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Gluten Free Pigs in a Blanket
These Gluten Free Pigs in a Blanket are as perfect for a large holiday gathering as they are for game day eats. They are made using an easy gluten-free and nut-free dough that doesn't need any chilling time. These are a sure crowd pleaser for both kids and grown-ups alike!
- 1 cup (120g) store-bought oat flour (see note)
- 1 cup (120g) tapioca flour
- 1/2 teaspoon garlic powder
- 1/2 teaspoon mustard powder
- ½ teaspoon salt
- ½ cup butter, cold
- 1 egg
- ½ cup apple sauce (see note)
- 12 ounces cocktail hot dogs, drained and dried off
- Pre-heat oven to 350ºF and line a baking sheet with parchment paper or a silpat.
- In a food processor combine oat flour, tapioca flour, garlic powder, mustard powder, salt, and cold butter and pulse until the butter is broken down into pea-sized pieces.
- In a small bowl whisk egg and apple sauce together. With the food processor running, add egg mixture and process until the dough just comes together.
- Roll out your dough immediately: Place dough on a large piece of plastic wrap and top with another piece of plastic wrap. Roll out to a thickness of 1/16" and using a cookie cutter stamp out circles about the same length as your cocktail hot dogs. If dough is getting too warm at any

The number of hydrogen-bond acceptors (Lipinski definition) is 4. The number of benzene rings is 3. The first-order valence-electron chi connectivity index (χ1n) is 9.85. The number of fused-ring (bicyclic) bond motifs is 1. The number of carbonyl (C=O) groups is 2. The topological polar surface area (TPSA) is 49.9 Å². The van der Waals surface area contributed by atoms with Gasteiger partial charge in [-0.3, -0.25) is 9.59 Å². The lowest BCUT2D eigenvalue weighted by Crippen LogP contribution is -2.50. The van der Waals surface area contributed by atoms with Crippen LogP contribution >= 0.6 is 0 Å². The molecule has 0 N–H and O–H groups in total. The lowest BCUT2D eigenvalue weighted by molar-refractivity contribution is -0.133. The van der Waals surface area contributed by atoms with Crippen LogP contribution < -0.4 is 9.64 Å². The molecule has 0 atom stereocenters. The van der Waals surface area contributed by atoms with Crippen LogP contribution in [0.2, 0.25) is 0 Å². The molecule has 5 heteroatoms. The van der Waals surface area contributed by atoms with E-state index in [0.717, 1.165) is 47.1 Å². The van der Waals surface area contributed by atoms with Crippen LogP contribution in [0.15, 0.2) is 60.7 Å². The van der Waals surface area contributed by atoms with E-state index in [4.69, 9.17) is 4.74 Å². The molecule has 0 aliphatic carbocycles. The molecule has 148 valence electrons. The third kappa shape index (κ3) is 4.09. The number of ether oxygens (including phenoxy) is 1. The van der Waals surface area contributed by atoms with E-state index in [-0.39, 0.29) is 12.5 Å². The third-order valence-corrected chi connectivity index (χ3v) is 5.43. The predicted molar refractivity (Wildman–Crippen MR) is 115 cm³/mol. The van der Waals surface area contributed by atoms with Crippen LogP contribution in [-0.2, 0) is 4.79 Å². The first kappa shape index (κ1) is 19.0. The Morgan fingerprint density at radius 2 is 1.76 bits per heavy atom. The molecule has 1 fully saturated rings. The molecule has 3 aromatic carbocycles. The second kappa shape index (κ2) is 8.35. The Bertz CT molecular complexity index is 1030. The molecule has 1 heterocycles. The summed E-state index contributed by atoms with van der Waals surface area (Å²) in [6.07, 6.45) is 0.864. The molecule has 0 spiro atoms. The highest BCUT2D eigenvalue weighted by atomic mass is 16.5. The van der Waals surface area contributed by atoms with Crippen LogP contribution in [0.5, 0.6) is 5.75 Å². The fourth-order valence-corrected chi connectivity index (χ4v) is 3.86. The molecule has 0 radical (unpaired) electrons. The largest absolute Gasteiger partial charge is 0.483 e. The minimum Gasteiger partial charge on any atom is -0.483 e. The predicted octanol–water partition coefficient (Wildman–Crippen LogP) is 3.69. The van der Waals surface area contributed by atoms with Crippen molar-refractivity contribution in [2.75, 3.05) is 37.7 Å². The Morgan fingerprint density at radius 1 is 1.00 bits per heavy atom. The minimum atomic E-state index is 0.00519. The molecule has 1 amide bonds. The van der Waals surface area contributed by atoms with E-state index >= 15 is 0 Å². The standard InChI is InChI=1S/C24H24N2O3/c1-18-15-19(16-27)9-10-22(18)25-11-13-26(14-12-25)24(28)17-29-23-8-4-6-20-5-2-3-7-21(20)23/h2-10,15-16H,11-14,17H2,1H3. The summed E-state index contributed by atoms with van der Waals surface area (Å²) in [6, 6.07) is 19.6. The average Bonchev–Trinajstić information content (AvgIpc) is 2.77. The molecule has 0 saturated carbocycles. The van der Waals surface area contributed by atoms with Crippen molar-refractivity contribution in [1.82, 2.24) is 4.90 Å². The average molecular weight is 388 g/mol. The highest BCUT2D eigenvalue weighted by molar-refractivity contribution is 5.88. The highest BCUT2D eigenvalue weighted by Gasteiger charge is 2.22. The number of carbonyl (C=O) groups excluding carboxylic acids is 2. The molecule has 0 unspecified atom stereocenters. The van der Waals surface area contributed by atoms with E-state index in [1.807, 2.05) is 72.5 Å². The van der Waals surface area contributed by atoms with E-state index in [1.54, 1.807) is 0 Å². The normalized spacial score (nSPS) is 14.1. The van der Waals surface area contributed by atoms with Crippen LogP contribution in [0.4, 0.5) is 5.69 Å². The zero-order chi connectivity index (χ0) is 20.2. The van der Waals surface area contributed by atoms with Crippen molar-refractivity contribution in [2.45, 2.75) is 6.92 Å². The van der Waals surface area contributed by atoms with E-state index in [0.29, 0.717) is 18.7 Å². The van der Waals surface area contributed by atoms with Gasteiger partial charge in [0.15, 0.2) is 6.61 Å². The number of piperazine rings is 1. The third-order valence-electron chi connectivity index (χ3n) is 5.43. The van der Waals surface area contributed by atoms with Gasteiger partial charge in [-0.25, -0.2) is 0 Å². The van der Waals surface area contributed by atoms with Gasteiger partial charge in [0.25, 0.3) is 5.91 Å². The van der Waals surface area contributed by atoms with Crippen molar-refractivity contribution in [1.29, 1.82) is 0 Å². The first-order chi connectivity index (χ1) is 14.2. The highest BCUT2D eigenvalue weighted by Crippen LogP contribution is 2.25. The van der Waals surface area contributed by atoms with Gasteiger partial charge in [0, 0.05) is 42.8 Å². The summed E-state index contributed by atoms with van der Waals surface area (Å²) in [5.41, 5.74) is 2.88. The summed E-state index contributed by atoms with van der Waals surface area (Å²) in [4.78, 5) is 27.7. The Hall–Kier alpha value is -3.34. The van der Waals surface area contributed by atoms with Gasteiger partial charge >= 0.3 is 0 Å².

- Wrap the stamped out circle around the dried off hot dog and pinch together until it has sealed. Place on baking sheet. Continue working until all of the hot dogs are wrapped.
- Bake for 12 minutes. Take out of the oven and turn the Pigs in a Blanket over and continue to bake for another 5 minutes.
- Remove and serve warm or room temperature along side some grainy mustard.
- Apple sauce contributes a very minor sweetness to the dough that is needed because of the oat flour, and it also contributes to the texture. You won't notice there is apple sauce in here necessarily, but the apple sauce is needed for improved taste and texture.
- See post for trouble shooting if you run in to issues with the dough.
- We tested this with homemade oat flour made in a high-speed blender and do not recommend using this. We had much better results using store-bought (gluten-free) oat flour.
- If you find that your pastry is on the wetter side, add in a bit more oat flour until it feels workable. Oat flour can be a bit tricky to measure out because sometimes it is densely packed in the container, and sometimes not. For a foolproof way to measure weigh it out instead of using a cup measurement.
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